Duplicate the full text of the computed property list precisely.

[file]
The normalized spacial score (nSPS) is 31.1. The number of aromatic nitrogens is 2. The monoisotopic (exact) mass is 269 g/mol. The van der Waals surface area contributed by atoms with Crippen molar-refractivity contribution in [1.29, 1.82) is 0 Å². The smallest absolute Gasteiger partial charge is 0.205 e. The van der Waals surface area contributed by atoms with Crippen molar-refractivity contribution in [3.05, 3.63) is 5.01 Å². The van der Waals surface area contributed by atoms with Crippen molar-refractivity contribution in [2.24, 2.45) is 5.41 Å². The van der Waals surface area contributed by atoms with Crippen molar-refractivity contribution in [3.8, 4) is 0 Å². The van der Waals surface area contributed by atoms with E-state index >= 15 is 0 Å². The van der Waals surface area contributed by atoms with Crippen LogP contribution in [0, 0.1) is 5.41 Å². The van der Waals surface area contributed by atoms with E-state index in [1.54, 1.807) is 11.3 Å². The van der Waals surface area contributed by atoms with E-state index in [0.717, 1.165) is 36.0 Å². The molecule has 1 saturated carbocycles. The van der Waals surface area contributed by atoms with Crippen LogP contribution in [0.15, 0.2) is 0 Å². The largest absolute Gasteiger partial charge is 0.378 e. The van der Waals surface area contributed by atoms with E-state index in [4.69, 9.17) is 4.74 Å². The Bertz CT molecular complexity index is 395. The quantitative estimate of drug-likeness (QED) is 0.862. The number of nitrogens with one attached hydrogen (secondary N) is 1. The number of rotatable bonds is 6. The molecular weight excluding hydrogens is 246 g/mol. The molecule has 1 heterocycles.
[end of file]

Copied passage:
The normalized spacial score (nSPS) is 31.1. The number of aromatic nitrogens is 2. The monoisotopic (exact) mass is 269 g/mol. The van der Waals surface area contributed by atoms with Crippen molar-refractivity contribution in [1.29, 1.82) is 0 Å². The smallest absolute Gasteiger partial charge is 0.205 e. The van der Waals surface area contributed by atoms with Crippen molar-refractivity contribution in [3.05, 3.63) is 5.01 Å². The van der Waals surface area contributed by atoms with Crippen molar-refractivity contribution in [2.24, 2.45) is 5.41 Å². The van der Waals surface area contributed by atoms with Crippen molar-refractivity contribution in [3.8, 4) is 0 Å². The van der Waals surface area contributed by atoms with E-state index >= 15 is 0 Å². The van der Waals surface area contributed by atoms with Crippen LogP contribution in [0, 0.1) is 5.41 Å². The van der Waals surface area contributed by atoms with E-state index in [1.54, 1.807) is 11.3 Å². The van der Waals surface area contributed by atoms with E-state index in [0.717, 1.165) is 36.0 Å². The molecule has 1 saturated carbocycles. The van der Waals surface area contributed by atoms with Crippen LogP contribution in [0.15, 0.2) is 0 Å². The largest absolute Gasteiger partial charge is 0.378 e. The van der Waals surface area contributed by atoms with E-state index in [4.69, 9.17) is 4.74 Å². The Bertz CT molecular complexity index is 395. The quantitative estimate of drug-likeness (QED) is 0.862. The number of nitrogens with one attached hydrogen (secondary N) is 1. The number of rotatable bonds is 6. The molecular weight excluding hydrogens is 246 g/mol. The molecule has 1 heterocycles.